Genetic tests involve laboratory analyses of chromosomes, genes, or gene products (enzymes of proteins) to detect a gene alteration that can be the etiological agent or is likely to induce a specific genetic disorder or condition. Genetic testing can be DNA- or RNA-based, chromosomal, or biochemical in nature and procedurals, which possess various advantage and disadvantages. Genetic tests are currently used to predict risk of disease, to screen newborns for genetic conditions, to screen pregnant women for risk of genetic conditions, fore prenatal or clinical diagnoses or prognoses, and to direct clinical care.
The procedures of chorionic villus sampling and amniocentesis are the primary genetic testing involved in the detection of Down syndrome (Jenkins and Lea, 2004 p. 75). Parental and Public Model: Perspective of Parents and Community One of the impending fears of the parents, especially the conceiving mothers, is to have their child born with abnormalities and conditions, especially those genetic in nature that usually possess no direct treatment.
The anxiety that occurs to the parents is usually the conceptual urge that they might not be able to acquire a normal family with an abnormal condition of their child, such as those with Down syndrome (Harris, 2005 p. 194). The condition is permanent and, most likely, gradually modifiable accompanied by costly therapies and treatments. Such condition is very much frustrating and disappointing especially for the parents. Most often than not, families with Down syndrome patients view their child as an inactive, unproductive, and to the point of insignificance.
In fact, they nurse and nurture the child until they serve their burden character in the family, which triggers further depression, anxiety and frustration among these parents. In addition, the fear of having another child or future conceptions may be affected if a Down syndromic child has been born in their lineage. The family expansion tends to be withdrawn and halted, or to the point of family breakdown (Place, 2007). However, such perception is not considered to be the overall established mechanism of Down syndrome child management in the family.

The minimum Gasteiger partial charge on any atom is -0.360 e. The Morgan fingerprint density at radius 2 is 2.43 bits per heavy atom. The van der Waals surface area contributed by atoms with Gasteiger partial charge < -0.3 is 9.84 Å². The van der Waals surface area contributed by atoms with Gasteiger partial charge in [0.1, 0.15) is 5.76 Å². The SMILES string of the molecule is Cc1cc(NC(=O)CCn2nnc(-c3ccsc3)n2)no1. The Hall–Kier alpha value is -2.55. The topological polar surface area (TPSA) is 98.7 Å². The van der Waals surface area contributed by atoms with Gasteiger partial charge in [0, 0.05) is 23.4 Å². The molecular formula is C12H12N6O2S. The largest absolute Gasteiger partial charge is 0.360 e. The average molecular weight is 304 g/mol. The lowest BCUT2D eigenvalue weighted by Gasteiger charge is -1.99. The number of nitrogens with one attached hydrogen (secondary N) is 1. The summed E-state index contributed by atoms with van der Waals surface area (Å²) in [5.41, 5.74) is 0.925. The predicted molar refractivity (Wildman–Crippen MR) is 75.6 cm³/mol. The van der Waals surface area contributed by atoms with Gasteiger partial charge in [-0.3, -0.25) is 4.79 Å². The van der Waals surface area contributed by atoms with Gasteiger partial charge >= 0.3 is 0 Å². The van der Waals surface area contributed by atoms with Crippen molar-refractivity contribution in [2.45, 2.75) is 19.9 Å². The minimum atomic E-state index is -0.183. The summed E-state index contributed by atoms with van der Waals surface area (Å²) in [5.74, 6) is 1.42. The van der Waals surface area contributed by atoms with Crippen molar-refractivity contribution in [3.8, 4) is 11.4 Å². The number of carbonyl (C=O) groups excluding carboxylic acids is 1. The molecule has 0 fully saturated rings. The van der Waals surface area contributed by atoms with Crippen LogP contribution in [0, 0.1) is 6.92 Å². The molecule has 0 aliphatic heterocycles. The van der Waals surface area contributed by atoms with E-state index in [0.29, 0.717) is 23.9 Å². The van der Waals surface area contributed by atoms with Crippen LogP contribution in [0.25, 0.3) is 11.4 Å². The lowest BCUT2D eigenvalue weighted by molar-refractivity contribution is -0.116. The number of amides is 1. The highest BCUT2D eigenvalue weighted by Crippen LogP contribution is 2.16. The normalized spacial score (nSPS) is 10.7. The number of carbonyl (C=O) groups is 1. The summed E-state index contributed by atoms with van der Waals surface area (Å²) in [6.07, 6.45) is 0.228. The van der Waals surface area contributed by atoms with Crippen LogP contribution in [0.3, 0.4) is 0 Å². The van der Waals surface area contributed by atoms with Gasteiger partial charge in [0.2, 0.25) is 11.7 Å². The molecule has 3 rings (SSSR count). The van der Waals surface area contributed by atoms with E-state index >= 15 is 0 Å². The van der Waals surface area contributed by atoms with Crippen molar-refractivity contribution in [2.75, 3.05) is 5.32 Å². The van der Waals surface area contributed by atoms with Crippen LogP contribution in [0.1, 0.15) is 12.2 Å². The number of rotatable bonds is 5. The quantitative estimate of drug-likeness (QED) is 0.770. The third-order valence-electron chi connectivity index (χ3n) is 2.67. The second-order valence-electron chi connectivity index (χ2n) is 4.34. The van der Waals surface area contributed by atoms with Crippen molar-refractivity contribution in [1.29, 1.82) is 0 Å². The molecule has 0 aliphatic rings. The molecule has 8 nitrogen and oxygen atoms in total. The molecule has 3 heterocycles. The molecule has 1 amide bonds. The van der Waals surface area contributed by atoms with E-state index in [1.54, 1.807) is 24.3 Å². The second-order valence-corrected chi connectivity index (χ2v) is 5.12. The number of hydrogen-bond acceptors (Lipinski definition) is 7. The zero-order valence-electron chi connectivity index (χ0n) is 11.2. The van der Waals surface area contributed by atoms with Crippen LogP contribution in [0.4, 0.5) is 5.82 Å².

Other informed and educated families, despite of their child’s condition, even enhances their child’s development, nurture the fad in which they are in, enhances social interaction, and further development (Harris, 2005 p. 194; Place, 2007). Although, some point of these procedures require costly services especially for special child care and affiliations to such institutions. Model Applications: Societal Perception towards the Condition Behaviorism, humanism, and sociological labeling are some of the theoretical concepts that govern the attitude of community over these individuals.
As the condition of Down syndrome progresses, the impact of various historical evolutions on the disease progression has greatly influenced the society’s perception over these individuals. In the past, the occurrence of these conditions had been attributed to Mongolian–like appearance; hence, connoted as mongoloids (Rogers and Coleman, 2002 p. 8). However, this notion did not remain in the society, and soon after, it was also discarded. Behaviorism Theoretical Model Behaviorism is the theoretical concept that mainly focuses on behavioral patterns, motives, and actions of individuals towards other subjects.
The concept played a major explanation for the occurrence of such community perception towards Down syndrome patients. The focus is on specific behavior, and the orientation is very much on the here and now. The basic principle underlying behaviorism is that all behavior is learned (Vito etal, 2007 p. 115). The fundamental behaviors are learned by operant conditioning and by imitation of other’s behavior. The condition of the learned behavior is strengthened by reward and avoidance of punishment or weakened by lack of reward and aversive stimuli.
Whether a given behavior pattern persists depends on the differential reinforcement – the rewards and punishments attached to that behavior and the rewards and punishments attached to alternative behavior. In the past, children with the condition have experienced tremendous discrimination from their community. They have experienced social isolation due to the conditions of insurgence in behavior similarities. Community inscribed the conditions of these individuals as abnormals in the society; hence, validated by behavioral negativism, the abnormality viewed by the community has caused them to be discriminated (Harris, 2005 p. 194).